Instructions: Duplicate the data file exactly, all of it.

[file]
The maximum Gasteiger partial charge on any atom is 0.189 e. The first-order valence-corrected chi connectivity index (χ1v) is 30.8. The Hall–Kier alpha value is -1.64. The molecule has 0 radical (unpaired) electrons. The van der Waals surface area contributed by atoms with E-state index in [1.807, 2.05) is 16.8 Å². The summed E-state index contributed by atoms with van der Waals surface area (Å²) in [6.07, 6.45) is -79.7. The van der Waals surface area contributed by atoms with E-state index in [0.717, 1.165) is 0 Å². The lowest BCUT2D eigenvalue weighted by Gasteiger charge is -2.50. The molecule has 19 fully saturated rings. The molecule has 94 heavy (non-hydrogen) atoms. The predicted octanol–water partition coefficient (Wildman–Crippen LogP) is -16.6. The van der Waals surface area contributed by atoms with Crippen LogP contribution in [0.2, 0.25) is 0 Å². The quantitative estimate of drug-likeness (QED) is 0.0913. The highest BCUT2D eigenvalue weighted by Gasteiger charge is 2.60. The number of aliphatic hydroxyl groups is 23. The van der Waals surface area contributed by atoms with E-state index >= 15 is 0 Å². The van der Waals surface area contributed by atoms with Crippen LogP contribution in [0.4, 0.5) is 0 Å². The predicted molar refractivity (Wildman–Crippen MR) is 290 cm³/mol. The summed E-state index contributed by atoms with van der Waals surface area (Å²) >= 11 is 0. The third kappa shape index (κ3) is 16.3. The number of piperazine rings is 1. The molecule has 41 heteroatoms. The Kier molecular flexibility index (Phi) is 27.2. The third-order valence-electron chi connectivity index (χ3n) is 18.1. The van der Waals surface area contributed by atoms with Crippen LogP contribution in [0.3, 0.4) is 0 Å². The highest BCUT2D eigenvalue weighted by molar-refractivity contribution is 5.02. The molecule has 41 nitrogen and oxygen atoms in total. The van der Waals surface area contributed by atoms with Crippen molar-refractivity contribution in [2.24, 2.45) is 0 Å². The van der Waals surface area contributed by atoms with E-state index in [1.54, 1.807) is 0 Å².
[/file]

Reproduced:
The maximum Gasteiger partial charge on any atom is 0.189 e. The first-order valence-corrected chi connectivity index (χ1v) is 30.8. The Hall–Kier alpha value is -1.64. The molecule has 0 radical (unpaired) electrons. The van der Waals surface area contributed by atoms with E-state index in [1.807, 2.05) is 16.8 Å². The summed E-state index contributed by atoms with van der Waals surface area (Å²) in [6.07, 6.45) is -79.7. The van der Waals surface area contributed by atoms with E-state index in [0.717, 1.165) is 0 Å². The lowest BCUT2D eigenvalue weighted by Gasteiger charge is -2.50. The molecule has 19 fully saturated rings. The molecule has 94 heavy (non-hydrogen) atoms. The predicted octanol–water partition coefficient (Wildman–Crippen LogP) is -16.6. The van der Waals surface area contributed by atoms with Crippen LogP contribution in [0.2, 0.25) is 0 Å². The quantitative estimate of drug-likeness (QED) is 0.0913. The highest BCUT2D eigenvalue weighted by Gasteiger charge is 2.60. The number of aliphatic hydroxyl groups is 23. The van der Waals surface area contributed by atoms with E-state index >= 15 is 0 Å². The van der Waals surface area contributed by atoms with Crippen LogP contribution in [0.4, 0.5) is 0 Å². The predicted molar refractivity (Wildman–Crippen MR) is 290 cm³/mol. The summed E-state index contributed by atoms with van der Waals surface area (Å²) >= 11 is 0. The third kappa shape index (κ3) is 16.3. The number of piperazine rings is 1. The molecule has 41 heteroatoms. The Kier molecular flexibility index (Phi) is 27.2. The third-order valence-electron chi connectivity index (χ3n) is 18.1. The van der Waals surface area contributed by atoms with Crippen LogP contribution in [0.3, 0.4) is 0 Å². The highest BCUT2D eigenvalue weighted by molar-refractivity contribution is 5.02. The molecule has 41 nitrogen and oxygen atoms in total. The van der Waals surface area contributed by atoms with Crippen molar-refractivity contribution in [2.24, 2.45) is 0 Å². The van der Waals surface area contributed by atoms with E-state index in [1.54, 1.807) is 0 Å².